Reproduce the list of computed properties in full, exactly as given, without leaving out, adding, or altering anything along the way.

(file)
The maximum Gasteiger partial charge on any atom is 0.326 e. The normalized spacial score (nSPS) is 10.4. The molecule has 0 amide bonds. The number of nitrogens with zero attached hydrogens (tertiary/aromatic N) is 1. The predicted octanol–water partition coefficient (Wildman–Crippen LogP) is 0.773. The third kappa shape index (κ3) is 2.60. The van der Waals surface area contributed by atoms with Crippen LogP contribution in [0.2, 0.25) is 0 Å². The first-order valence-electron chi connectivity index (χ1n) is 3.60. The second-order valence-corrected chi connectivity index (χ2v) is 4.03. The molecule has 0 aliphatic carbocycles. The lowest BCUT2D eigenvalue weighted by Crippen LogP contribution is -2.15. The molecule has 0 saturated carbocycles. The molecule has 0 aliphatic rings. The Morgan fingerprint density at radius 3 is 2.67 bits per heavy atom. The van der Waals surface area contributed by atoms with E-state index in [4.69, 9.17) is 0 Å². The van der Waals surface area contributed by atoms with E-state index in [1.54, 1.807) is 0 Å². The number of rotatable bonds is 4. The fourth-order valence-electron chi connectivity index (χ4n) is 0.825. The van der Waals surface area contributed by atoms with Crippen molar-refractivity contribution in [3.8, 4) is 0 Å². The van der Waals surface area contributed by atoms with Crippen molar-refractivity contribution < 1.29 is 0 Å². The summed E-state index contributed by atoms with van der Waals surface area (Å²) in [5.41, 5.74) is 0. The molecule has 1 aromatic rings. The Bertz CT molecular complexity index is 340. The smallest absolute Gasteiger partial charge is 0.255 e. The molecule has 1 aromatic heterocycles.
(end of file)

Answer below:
The maximum Gasteiger partial charge on any atom is 0.326 e. The normalized spacial score (nSPS) is 10.4. The molecule has 0 amide bonds. The number of nitrogens with zero attached hydrogens (tertiary/aromatic N) is 1. The predicted octanol–water partition coefficient (Wildman–Crippen LogP) is 0.773. The third kappa shape index (κ3) is 2.60. The van der Waals surface area contributed by atoms with Crippen LogP contribution in [0.2, 0.25) is 0 Å². The first-order valence-electron chi connectivity index (χ1n) is 3.60. The second-order valence-corrected chi connectivity index (χ2v) is 4.03. The molecule has 0 aliphatic carbocycles. The lowest BCUT2D eigenvalue weighted by Crippen LogP contribution is -2.15. The molecule has 0 saturated carbocycles. The molecule has 0 aliphatic rings. The Morgan fingerprint density at radius 3 is 2.67 bits per heavy atom. The van der Waals surface area contributed by atoms with E-state index in [4.69, 9.17) is 0 Å². The van der Waals surface area contributed by atoms with E-state index in [1.54, 1.807) is 0 Å². The number of rotatable bonds is 4. The fourth-order valence-electron chi connectivity index (χ4n) is 0.825. The van der Waals surface area contributed by atoms with Crippen molar-refractivity contribution in [3.8, 4) is 0 Å². The van der Waals surface area contributed by atoms with Crippen molar-refractivity contribution < 1.29 is 0 Å². The summed E-state index contributed by atoms with van der Waals surface area (Å²) in [5.41, 5.74) is 0. The molecule has 1 aromatic rings. The Bertz CT molecular complexity index is 340. The smallest absolute Gasteiger partial charge is 0.255 e. The molecule has 1 aromatic heterocycles.